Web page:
"The three-masted schooner James Garrett
was blown ashore on the morning of 5/30/1889, in Whitefish Bay. According to the Door County Advocate of 6/15/1889, "...when the vessel approached the pier in Whitefish Bay (on 5/29/1880) Capt. Smith let go the anchor and payed out the cable, this being done in order to heave the schooner away from the pier in case of bad weather. Owing to an error in Capt. Smith's estimate of the distance, the anchor was dropped too soon, and the cable not being long enough to reach the pier a piece of hawser was made fast to it and carried on board. Had Capt. Smith picked up the anchor and brought it in shore far enough to let the chain reach the vessel there would have been no trouble. When the northeaster set in, instead of pulling away from the pier, which could have easily been done, the captain and all hands turned in for the night. The storm increased in violence until nine o'clock the following morning, when the tow post gave way, and then an effort was made to haul the schooner out to her anchor, but the hawser previously mentioned parted, and she went on the beach."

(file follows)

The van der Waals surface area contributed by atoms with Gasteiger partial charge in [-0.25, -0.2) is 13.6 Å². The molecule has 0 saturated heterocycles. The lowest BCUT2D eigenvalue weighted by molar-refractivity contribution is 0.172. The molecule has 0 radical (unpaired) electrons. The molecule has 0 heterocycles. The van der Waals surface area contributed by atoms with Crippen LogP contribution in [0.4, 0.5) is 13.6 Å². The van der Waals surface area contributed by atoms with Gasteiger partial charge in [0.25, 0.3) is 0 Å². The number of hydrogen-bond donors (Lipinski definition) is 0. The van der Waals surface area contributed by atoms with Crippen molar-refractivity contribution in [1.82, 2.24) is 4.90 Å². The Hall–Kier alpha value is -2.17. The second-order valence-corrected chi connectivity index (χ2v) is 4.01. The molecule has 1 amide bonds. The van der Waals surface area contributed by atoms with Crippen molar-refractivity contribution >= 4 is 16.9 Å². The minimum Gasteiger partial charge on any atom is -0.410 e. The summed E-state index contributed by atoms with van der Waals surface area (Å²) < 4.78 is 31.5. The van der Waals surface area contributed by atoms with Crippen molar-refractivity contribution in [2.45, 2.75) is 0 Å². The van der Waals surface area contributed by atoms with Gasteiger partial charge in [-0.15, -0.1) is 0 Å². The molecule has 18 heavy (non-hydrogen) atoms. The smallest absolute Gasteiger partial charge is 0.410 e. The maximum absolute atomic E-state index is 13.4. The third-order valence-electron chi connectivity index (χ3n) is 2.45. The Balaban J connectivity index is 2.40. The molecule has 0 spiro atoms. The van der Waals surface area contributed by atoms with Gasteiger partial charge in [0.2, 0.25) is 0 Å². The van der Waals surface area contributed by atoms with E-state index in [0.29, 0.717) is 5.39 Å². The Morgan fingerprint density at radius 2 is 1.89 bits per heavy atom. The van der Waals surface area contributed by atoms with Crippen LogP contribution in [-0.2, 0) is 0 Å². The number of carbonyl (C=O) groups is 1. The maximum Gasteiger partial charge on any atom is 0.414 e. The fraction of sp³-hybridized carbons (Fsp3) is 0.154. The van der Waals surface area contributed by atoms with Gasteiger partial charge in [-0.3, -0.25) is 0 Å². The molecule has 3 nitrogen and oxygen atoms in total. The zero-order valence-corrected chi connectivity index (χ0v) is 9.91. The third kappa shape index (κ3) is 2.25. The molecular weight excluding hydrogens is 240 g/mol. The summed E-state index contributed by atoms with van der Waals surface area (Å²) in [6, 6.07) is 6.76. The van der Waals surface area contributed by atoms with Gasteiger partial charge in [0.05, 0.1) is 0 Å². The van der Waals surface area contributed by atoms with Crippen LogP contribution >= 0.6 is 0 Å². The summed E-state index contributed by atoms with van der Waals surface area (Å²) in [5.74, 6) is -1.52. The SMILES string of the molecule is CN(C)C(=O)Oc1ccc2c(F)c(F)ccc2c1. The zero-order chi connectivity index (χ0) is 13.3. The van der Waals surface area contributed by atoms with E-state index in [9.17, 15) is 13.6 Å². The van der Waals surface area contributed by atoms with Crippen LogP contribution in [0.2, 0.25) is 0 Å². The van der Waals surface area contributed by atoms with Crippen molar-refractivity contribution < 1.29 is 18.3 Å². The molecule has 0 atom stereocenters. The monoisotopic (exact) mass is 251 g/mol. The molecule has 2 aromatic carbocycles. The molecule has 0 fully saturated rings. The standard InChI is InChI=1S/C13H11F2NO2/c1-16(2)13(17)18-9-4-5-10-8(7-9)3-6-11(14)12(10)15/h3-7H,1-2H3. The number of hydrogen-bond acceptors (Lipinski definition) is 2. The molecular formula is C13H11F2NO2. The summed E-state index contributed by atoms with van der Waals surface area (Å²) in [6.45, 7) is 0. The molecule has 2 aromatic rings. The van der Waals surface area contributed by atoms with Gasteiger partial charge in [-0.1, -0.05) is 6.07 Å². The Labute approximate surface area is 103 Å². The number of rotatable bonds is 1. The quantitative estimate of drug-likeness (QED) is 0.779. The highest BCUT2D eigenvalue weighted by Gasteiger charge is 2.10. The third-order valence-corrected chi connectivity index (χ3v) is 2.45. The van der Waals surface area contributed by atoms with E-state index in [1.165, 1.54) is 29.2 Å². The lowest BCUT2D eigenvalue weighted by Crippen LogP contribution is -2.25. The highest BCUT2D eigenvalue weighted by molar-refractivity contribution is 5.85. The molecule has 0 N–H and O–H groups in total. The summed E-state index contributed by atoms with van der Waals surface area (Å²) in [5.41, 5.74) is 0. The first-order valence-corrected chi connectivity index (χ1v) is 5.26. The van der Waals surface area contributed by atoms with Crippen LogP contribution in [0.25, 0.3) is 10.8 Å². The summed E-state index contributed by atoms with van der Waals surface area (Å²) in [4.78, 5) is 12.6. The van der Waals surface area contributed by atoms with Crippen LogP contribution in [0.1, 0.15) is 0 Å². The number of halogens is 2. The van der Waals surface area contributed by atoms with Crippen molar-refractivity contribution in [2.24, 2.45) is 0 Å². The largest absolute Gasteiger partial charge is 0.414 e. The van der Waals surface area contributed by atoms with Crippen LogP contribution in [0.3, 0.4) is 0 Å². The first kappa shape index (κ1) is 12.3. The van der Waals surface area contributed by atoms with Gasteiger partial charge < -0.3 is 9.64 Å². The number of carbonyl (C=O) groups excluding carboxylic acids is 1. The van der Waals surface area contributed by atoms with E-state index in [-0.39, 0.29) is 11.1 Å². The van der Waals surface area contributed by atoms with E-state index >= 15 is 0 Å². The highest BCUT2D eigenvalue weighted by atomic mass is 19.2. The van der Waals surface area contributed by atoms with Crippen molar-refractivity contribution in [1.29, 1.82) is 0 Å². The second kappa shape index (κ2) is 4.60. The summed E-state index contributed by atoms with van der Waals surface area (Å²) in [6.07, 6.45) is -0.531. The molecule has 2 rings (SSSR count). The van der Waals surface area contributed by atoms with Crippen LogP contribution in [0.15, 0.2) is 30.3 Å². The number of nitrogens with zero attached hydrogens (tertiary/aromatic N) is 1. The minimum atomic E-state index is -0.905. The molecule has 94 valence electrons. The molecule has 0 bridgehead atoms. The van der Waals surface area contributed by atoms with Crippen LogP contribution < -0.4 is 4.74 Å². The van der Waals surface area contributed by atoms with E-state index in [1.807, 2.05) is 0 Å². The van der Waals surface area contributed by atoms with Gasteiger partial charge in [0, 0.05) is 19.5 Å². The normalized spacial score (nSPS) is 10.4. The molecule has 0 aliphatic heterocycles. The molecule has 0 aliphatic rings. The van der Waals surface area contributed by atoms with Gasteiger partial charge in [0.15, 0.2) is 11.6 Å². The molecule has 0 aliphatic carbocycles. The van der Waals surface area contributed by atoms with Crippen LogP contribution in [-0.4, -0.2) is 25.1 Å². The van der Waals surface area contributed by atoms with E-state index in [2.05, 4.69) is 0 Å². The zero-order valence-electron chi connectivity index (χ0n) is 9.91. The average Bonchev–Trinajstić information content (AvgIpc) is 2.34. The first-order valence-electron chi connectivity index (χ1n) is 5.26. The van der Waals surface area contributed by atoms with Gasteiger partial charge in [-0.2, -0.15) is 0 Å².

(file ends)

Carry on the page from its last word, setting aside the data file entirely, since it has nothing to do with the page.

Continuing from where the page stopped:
"During the storm of three weeks ago a part of the wreck of the old schooner James Garrett
was loosened and carried along the south side of the pier at Whitefish Bay where it remained for some little time. The heavy northeaster of last week carried the wreckage out into the lake, and that is the last seen of it."
Final Enrollment "Abandoned June 12, 1889"